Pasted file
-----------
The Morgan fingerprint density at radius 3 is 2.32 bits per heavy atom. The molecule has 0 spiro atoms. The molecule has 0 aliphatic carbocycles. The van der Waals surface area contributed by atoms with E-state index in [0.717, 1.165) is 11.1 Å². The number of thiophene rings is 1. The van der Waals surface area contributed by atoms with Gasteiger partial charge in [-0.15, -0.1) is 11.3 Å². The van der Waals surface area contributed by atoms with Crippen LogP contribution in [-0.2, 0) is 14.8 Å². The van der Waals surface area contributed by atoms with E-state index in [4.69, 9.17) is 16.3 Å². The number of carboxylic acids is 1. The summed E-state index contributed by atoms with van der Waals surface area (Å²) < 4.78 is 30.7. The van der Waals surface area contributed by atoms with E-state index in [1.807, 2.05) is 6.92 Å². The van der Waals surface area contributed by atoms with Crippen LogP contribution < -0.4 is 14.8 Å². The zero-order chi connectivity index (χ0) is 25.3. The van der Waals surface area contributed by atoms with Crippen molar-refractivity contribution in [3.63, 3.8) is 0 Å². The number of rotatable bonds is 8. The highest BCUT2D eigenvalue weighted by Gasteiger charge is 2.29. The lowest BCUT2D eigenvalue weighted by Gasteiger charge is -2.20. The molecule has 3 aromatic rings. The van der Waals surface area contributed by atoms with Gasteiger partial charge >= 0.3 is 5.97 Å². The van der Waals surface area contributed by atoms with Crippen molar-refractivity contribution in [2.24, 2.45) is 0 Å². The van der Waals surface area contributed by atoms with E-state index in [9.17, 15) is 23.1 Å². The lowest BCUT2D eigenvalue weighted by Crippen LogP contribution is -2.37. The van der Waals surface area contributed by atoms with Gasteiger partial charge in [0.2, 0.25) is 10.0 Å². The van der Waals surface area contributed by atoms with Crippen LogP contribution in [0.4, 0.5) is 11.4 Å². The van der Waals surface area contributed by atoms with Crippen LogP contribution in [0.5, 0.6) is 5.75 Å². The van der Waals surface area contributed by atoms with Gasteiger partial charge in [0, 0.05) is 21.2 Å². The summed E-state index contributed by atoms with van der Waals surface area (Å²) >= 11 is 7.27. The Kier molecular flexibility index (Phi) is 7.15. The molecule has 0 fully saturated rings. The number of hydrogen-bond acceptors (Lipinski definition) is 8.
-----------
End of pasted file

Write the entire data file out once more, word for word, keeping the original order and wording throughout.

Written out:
The Morgan fingerprint density at radius 3 is 2.32 bits per heavy atom. The molecule has 0 spiro atoms. The molecule has 0 aliphatic carbocycles. The van der Waals surface area contributed by atoms with E-state index in [0.717, 1.165) is 11.1 Å². The number of thiophene rings is 1. The van der Waals surface area contributed by atoms with Gasteiger partial charge in [-0.15, -0.1) is 11.3 Å². The van der Waals surface area contributed by atoms with Crippen LogP contribution in [-0.2, 0) is 14.8 Å². The van der Waals surface area contributed by atoms with E-state index in [4.69, 9.17) is 16.3 Å². The number of carboxylic acids is 1. The summed E-state index contributed by atoms with van der Waals surface area (Å²) < 4.78 is 30.7. The van der Waals surface area contributed by atoms with E-state index in [1.807, 2.05) is 6.92 Å². The van der Waals surface area contributed by atoms with Crippen LogP contribution < -0.4 is 14.8 Å². The zero-order chi connectivity index (χ0) is 25.3. The van der Waals surface area contributed by atoms with Crippen molar-refractivity contribution in [3.63, 3.8) is 0 Å². The number of rotatable bonds is 8. The highest BCUT2D eigenvalue weighted by Gasteiger charge is 2.29. The lowest BCUT2D eigenvalue weighted by Gasteiger charge is -2.20. The molecule has 3 aromatic rings. The van der Waals surface area contributed by atoms with Gasteiger partial charge >= 0.3 is 5.97 Å². The van der Waals surface area contributed by atoms with Crippen molar-refractivity contribution in [2.24, 2.45) is 0 Å². The van der Waals surface area contributed by atoms with E-state index in [9.17, 15) is 23.1 Å². The lowest BCUT2D eigenvalue weighted by Crippen LogP contribution is -2.37. The van der Waals surface area contributed by atoms with Gasteiger partial charge in [0.2, 0.25) is 10.0 Å². The van der Waals surface area contributed by atoms with Crippen LogP contribution in [0.4, 0.5) is 11.4 Å². The van der Waals surface area contributed by atoms with Crippen LogP contribution in [0.5, 0.6) is 5.75 Å². The van der Waals surface area contributed by atoms with Gasteiger partial charge in [0, 0.05) is 21.2 Å². The summed E-state index contributed by atoms with van der Waals surface area (Å²) >= 11 is 7.27. The Kier molecular flexibility index (Phi) is 7.15. The molecule has 0 fully saturated rings. The number of hydrogen-bond acceptors (Lipinski definition) is 8.